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Figure 3: Relationship between fathers' occupational status and attitude toward the child's eye health among basic school children in Khartoum City

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Figure 4: Relationship between mothers' occupational status and good attitude toward the child's eye health among basic school children in Khartoum City

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  Discussion Top


0 Prevalence of manifest horizontal strabismus

The prevalence of manifest horizontal strabismus in this study is 28:1000. This is consistent with prevalence figures in Australia, 2.8%, [9] and also consistent with figures from Western Nigeria where it was 2.6%, [10] 2.5% in North India, [11] 2.3% in the United Kingdom, [12] and 2.5% in Malaysia. [13] A large variation in this prevalence is found throughout the world. A low prevalence of 0.5% is found in Tanzania [4] and Southern Jordan, [14] of 0.9% in the Sultanate of Oman, [15] and of 1.22% in Cameroon. [16]

However, there is a higher prevalence in previous reports compared with this study: Southern Ethiopia [3] 4.4%, United States of America [6] 3.1%, and Ireland [17] 3.98%.

Furthermore, the variation in prevalence is found in different areas of the same country, such as that found in reports from Australia. They found that the prevalence of strabismus in children of 6 years of age in the Sydney Myopia Study was 1.8% (for children without eyestrain symptoms) and 7.3% (for children with eyestrain symptoms), [18] but was as low as 0.3% in another study of children 3 to 12 years in Victoria and New South Wales. [19]

In addition, these variations were found in Nigeria where it was 0.4% in the South, [7] 2% in the North, [20] and 0.06% in the East, [21] which could be due to racial causes.

There is no similar study done in Khartoum or even other parts in Sudan to determine whether there is similar variation like that or not.

Relationship between family socioeconomic status and attitude toward the child's eye health

Child's eye health had a strong association with the father's educational level [Figure 1], while this association was missing with the mother's [Figure 2]. It showed that the less educated the father was, the more careful toward the eye health. It might be due to the health education through the media, specifically the radio which was the favorable media to the illiterate people. It might also show a reflection of the health education which was always targeting the mother forgetting the role of the father in decision-making in the Arab societies.

The parents' occupational status, mainly father, which was an index of socioeconomic status, showed strong association with their attitude toward their child's eye health [Figure 3] and [Figure 4]. It did not make difference what their job was; the majority did not take care about eye health. This was similar to the findings of a study done in rural China, where the majority of parents had never took their children to be examined. The highest-ranked reason they gave that they were too busy with work. [22]

Another striking finding in this study was that a sizable minority (16.5%) of the study population were already having eye problems, while only 50% of them sought medical or specialized ophthalmological advice. These findings went with the suggestion in one Nigerian study where they thought of the variability in the prevalence of strabismus in different regions of the world as being influenced by social and environmental factors on strabismus. [8]

Types of manifest horizontal strabismus and other accidental findings

In this study, esotropia was more common than exotropia with the prevalence of 2.2% and 0.4%, respectively (81.82% and 18.18% of cases, respectively). This was similar to the findings of various studies done elsewhere. In Ilorin, Nigeria, it was found that esotropia constituted 68.75% cases, while exotropia accounted for 31.25%. [8] In Ethiopia, it was found that esotropia and exotropia consisted 78.1% and 20.8% of cases, respectively. [1] Similarly, in Ireland (United Kingdom), it was found that esotropia is 5 times more than exotropia. [17] Some studies showed different results where exotropia was the predominant. In Cameroon, exotropia was found in 75% cases and esotropia in 25% cases. [16]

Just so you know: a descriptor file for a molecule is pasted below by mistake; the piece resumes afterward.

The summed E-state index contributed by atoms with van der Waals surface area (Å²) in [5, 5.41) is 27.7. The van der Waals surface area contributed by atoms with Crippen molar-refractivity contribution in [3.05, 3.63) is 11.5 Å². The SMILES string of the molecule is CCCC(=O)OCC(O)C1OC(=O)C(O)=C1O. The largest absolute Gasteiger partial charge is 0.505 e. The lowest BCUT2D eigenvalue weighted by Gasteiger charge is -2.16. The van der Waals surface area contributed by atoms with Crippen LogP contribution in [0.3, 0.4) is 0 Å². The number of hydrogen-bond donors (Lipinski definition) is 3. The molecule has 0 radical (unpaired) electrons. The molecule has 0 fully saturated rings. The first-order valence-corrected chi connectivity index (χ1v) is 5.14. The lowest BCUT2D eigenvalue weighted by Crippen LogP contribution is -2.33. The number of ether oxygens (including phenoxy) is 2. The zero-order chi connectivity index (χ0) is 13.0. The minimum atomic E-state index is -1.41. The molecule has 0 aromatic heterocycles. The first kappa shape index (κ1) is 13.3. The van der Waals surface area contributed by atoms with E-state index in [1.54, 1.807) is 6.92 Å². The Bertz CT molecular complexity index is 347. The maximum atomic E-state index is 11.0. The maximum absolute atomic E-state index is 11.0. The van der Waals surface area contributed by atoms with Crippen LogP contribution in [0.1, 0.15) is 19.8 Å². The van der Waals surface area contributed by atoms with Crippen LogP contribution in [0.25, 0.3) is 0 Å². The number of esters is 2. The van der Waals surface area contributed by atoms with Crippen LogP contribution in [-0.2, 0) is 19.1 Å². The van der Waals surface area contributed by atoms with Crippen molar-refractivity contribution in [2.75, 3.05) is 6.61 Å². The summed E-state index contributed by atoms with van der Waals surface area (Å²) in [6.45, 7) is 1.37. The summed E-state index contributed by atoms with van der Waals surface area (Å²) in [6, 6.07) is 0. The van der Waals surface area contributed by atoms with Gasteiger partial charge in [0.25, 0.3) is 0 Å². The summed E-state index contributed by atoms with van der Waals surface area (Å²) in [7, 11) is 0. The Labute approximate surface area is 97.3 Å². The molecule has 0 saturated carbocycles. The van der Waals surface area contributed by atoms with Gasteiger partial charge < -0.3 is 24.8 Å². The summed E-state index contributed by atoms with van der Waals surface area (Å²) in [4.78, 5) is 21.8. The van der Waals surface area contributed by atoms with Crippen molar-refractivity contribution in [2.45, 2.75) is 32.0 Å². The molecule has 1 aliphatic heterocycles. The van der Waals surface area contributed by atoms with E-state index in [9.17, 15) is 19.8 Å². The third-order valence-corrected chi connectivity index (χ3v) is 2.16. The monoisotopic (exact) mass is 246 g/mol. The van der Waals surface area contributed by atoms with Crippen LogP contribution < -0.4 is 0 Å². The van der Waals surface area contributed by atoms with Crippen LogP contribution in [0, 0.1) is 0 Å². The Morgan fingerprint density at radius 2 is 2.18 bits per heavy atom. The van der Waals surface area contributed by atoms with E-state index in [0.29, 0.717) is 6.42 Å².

In addition, in Iran, exotropia accounted 1.30%, while esotropia accounted only for 0.59 %. [23]

Workers in Hong Kong reported exotropia in 65.2% of cases and esotropia in 27.4% with microtropia accounting for 7.4%. [24] This variation in the pattern of esotropia and exotropia in different parts of the world was obvious with the above figures, but the cause was still unknown. Rachael and Jenkins suggest that the duration and intensity of sunlight as well as racial factors may play a major role. They thought that the higher the intensity of light, the higher the frequency of exotropia. [25] The higher prevalence of esotropia in this study, despite a high duration and intensity of sunlight, was not correlated to that suggestion which could be an influence to unknown, yet, factors.

Attitude and compliance of patients and parents toward eye problems

While only 31.4% of the study population did a routine visual check for their children, 38.9% of them had eye glasses prescription and nearly half of them (48.4%) of them really used it. They showed a slightly acceptable compliance toward it with a regular follow-up with the ophthalmologist of 71.7% of cases. Teachers described the principal barriers to eye glasses wear among children are lack of concern and understanding and worry about the appearance of the eyeglasses. [22] With these percentages, it was very striking that there was a major delay in presentation of squint (median delay = 2 years). The delay could be due to poor awareness among people regarding squint and its treatment or due to lack of proper health referral system and paucity of trained workers and eye care services. [26]

Recommendations

We highly recommend encouraging the authority makers to write recommendations to the Ministry of Basic Education about the importance of the preschool vision screening and making it a routine for school registration, and to stabilize the school screening programs for all schools (public and private). There might be a need to have similar study in other parts of the city and the country to make comparison and find any similarity or differences with this study. In addition, we recommend to make a link with the pediatricians to detect early ocular abnormalities which the parents could not notice and to enhance vision screening as early as possible after the 18 th months of age.

Financial support and sponsorship

Nil.

Conflicts of interest

There are no conflicts of interest.

 
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    Figures

  [Figure 1], [Figure 2], [Figure 3], [Figure 4]